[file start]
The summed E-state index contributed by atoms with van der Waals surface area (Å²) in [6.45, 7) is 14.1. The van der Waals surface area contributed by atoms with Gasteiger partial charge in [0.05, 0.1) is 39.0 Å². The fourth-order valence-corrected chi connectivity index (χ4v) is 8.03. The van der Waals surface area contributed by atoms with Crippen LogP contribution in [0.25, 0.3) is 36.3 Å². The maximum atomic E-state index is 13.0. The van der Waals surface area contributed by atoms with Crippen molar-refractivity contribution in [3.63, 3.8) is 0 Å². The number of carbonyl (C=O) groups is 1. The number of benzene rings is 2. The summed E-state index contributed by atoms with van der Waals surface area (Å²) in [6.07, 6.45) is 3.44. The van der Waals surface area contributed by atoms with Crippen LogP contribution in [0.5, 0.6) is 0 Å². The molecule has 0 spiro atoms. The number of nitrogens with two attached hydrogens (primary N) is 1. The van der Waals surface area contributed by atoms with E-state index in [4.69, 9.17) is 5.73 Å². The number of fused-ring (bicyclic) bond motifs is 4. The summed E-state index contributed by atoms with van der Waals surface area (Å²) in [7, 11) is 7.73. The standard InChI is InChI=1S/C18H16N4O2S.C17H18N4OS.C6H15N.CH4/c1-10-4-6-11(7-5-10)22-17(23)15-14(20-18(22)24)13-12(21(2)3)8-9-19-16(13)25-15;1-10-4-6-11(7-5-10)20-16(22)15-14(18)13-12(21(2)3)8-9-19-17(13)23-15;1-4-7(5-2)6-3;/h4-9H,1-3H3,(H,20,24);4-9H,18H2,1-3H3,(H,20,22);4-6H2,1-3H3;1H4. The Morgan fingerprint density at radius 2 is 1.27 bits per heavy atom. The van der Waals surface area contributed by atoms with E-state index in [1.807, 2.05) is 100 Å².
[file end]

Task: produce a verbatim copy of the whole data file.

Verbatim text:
The summed E-state index contributed by atoms with van der Waals surface area (Å²) in [6.45, 7) is 14.1. The van der Waals surface area contributed by atoms with Gasteiger partial charge in [0.05, 0.1) is 39.0 Å². The fourth-order valence-corrected chi connectivity index (χ4v) is 8.03. The van der Waals surface area contributed by atoms with Crippen LogP contribution in [0.25, 0.3) is 36.3 Å². The maximum atomic E-state index is 13.0. The van der Waals surface area contributed by atoms with Crippen molar-refractivity contribution in [3.63, 3.8) is 0 Å². The number of carbonyl (C=O) groups is 1. The number of benzene rings is 2. The summed E-state index contributed by atoms with van der Waals surface area (Å²) in [6.07, 6.45) is 3.44. The van der Waals surface area contributed by atoms with Crippen LogP contribution in [0.5, 0.6) is 0 Å². The molecule has 0 spiro atoms. The number of nitrogens with two attached hydrogens (primary N) is 1. The van der Waals surface area contributed by atoms with E-state index in [4.69, 9.17) is 5.73 Å². The number of fused-ring (bicyclic) bond motifs is 4. The summed E-state index contributed by atoms with van der Waals surface area (Å²) in [7, 11) is 7.73. The standard InChI is InChI=1S/C18H16N4O2S.C17H18N4OS.C6H15N.CH4/c1-10-4-6-11(7-5-10)22-17(23)15-14(20-18(22)24)13-12(21(2)3)8-9-19-16(13)25-15;1-10-4-6-11(7-5-10)20-16(22)15-14(18)13-12(21(2)3)8-9-19-17(13)23-15;1-4-7(5-2)6-3;/h4-9H,1-3H3,(H,20,24);4-9H,18H2,1-3H3,(H,20,22);4-6H2,1-3H3;1H4. The Morgan fingerprint density at radius 2 is 1.27 bits per heavy atom. The van der Waals surface area contributed by atoms with E-state index in [1.807, 2.05) is 100 Å².